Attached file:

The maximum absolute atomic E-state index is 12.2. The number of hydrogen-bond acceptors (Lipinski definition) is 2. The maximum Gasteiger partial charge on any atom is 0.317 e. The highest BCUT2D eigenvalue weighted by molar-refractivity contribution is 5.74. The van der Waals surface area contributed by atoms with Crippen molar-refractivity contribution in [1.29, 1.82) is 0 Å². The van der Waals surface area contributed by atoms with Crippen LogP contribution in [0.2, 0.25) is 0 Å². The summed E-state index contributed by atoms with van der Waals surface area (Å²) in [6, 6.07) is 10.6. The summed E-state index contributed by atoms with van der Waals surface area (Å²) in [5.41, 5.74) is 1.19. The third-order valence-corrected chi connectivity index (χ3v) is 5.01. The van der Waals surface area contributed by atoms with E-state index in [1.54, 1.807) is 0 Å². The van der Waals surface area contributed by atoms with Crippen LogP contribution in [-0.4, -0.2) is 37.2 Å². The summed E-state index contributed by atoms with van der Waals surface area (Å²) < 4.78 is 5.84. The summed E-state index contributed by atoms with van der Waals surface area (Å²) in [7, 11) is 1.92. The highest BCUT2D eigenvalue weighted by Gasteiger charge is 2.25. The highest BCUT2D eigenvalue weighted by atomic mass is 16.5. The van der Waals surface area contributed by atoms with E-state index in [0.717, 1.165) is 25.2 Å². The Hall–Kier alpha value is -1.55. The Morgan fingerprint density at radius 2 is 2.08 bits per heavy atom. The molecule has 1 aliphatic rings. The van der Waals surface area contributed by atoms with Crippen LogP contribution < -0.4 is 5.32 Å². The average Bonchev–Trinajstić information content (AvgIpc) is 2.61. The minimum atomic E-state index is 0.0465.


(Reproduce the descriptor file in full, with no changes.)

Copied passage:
The maximum absolute atomic E-state index is 12.2. The number of hydrogen-bond acceptors (Lipinski definition) is 2. The maximum Gasteiger partial charge on any atom is 0.317 e. The highest BCUT2D eigenvalue weighted by molar-refractivity contribution is 5.74. The van der Waals surface area contributed by atoms with Crippen molar-refractivity contribution in [1.29, 1.82) is 0 Å². The van der Waals surface area contributed by atoms with Crippen LogP contribution in [0.2, 0.25) is 0 Å². The summed E-state index contributed by atoms with van der Waals surface area (Å²) in [6, 6.07) is 10.6. The summed E-state index contributed by atoms with van der Waals surface area (Å²) in [5.41, 5.74) is 1.19. The third-order valence-corrected chi connectivity index (χ3v) is 5.01. The van der Waals surface area contributed by atoms with E-state index in [1.54, 1.807) is 0 Å². The van der Waals surface area contributed by atoms with Crippen LogP contribution in [-0.4, -0.2) is 37.2 Å². The summed E-state index contributed by atoms with van der Waals surface area (Å²) < 4.78 is 5.84. The summed E-state index contributed by atoms with van der Waals surface area (Å²) in [7, 11) is 1.92. The highest BCUT2D eigenvalue weighted by Gasteiger charge is 2.25. The highest BCUT2D eigenvalue weighted by atomic mass is 16.5. The van der Waals surface area contributed by atoms with E-state index in [0.717, 1.165) is 25.2 Å². The Hall–Kier alpha value is -1.55. The Morgan fingerprint density at radius 2 is 2.08 bits per heavy atom. The molecule has 1 aliphatic rings. The van der Waals surface area contributed by atoms with Crippen LogP contribution < -0.4 is 5.32 Å². The average Bonchev–Trinajstić information content (AvgIpc) is 2.61. The minimum atomic E-state index is 0.0465.